A phototube consists principally of two electrodes in an evacuated glass envelope.
One electrode, the cathode, emits electrons when its sensitized surface is exposed to light or other radiant energy.
These electrons are drawn to the second electrode, the anode, because this electrode is operated at a positive potential.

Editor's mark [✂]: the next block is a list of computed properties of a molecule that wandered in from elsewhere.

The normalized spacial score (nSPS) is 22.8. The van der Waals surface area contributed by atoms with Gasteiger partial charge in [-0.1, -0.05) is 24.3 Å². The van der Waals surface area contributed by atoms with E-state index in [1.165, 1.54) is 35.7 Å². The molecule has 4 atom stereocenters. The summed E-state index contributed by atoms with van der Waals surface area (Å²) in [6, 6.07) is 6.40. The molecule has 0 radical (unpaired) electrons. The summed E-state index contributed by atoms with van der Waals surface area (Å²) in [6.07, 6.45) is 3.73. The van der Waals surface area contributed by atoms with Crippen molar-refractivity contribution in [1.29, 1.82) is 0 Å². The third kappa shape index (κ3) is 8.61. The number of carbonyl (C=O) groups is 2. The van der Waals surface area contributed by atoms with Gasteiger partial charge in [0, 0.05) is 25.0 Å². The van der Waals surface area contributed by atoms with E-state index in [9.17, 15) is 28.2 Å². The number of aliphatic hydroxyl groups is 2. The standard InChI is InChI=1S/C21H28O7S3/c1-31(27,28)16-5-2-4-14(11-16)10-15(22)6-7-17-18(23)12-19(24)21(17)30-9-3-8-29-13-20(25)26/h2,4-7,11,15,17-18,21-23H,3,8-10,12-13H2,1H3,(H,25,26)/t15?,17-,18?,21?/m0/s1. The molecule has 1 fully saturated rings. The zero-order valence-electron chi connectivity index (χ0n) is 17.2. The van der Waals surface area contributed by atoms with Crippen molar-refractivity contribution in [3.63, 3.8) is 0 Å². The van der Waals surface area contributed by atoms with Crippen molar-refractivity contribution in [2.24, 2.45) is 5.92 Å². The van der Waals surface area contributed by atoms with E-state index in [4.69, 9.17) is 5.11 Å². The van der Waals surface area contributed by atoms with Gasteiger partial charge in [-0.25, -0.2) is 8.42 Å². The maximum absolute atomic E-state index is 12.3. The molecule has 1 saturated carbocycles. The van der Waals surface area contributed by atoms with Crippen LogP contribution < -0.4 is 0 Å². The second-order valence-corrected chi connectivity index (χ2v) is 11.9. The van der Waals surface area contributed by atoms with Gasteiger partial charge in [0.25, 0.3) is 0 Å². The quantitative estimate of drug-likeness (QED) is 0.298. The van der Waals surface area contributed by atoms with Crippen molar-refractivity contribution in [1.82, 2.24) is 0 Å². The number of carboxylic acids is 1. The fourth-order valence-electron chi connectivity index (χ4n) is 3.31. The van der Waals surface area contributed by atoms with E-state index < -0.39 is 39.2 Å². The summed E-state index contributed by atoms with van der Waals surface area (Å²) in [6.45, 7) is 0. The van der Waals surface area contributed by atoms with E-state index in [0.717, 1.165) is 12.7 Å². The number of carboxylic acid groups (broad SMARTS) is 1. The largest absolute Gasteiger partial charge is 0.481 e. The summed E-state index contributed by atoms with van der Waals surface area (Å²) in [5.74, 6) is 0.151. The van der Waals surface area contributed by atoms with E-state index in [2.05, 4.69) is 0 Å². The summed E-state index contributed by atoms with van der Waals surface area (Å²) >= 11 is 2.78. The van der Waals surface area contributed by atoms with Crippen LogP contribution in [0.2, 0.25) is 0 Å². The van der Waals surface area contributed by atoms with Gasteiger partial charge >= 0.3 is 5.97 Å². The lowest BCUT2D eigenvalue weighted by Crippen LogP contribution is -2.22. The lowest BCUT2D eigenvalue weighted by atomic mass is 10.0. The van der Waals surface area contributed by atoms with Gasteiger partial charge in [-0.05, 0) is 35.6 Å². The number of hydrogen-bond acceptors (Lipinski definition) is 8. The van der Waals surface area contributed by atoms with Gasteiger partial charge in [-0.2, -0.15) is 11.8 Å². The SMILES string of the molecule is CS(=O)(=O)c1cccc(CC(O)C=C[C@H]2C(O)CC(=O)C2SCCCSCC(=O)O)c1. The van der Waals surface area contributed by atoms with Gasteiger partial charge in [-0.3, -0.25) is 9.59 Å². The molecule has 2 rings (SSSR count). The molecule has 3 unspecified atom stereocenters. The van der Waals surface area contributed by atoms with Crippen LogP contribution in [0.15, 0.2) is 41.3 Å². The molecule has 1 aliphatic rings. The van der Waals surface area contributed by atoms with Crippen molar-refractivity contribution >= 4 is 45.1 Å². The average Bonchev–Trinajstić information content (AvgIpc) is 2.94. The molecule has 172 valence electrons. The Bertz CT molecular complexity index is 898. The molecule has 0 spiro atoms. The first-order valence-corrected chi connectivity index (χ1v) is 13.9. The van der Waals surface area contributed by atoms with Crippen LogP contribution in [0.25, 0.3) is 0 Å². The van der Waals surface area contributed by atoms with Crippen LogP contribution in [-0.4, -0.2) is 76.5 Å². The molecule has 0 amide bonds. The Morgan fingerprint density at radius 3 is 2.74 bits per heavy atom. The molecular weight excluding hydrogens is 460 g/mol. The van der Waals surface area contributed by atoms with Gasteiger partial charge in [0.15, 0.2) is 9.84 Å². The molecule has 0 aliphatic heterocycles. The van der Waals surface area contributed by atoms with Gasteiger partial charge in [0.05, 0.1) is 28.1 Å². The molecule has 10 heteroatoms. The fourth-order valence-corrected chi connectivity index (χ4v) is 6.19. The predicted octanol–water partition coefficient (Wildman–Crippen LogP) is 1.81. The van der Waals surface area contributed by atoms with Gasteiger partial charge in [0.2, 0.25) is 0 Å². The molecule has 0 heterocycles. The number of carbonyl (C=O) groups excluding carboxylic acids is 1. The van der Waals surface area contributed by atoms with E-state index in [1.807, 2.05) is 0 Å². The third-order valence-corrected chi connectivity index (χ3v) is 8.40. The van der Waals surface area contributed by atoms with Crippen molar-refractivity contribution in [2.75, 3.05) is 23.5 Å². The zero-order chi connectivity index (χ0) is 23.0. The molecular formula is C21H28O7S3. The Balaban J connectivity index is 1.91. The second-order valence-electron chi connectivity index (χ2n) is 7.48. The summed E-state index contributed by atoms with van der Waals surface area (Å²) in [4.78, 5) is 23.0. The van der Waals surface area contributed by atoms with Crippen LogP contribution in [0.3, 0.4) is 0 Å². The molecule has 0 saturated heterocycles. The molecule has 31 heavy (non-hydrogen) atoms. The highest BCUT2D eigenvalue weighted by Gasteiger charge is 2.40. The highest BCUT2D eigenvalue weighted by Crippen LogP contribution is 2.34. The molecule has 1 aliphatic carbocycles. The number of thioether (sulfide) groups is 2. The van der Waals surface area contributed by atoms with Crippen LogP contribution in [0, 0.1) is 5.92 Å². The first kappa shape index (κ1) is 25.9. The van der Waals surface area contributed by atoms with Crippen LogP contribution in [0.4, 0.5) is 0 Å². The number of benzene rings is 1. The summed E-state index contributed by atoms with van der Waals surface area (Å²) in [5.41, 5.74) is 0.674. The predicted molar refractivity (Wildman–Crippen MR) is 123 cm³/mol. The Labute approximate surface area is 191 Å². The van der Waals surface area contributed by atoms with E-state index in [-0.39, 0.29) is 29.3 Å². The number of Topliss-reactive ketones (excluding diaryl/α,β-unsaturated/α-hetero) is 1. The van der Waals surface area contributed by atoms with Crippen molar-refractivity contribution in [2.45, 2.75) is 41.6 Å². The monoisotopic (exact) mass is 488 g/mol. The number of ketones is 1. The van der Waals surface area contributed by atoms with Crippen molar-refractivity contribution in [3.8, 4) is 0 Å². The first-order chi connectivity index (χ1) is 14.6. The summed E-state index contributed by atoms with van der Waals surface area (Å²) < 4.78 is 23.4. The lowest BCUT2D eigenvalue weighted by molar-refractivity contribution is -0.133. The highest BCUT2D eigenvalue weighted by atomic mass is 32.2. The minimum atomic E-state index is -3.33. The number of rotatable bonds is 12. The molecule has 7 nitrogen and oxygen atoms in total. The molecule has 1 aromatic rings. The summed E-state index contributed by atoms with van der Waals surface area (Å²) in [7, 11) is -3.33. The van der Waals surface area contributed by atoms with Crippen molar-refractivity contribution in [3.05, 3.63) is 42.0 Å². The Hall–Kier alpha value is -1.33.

The number of electrons emitted by the cathode depends on the wave length and the amount of radiant energy falling on it.
The phototube thus provides an electric current whose magnitude can be controlled by light or other radiant energy.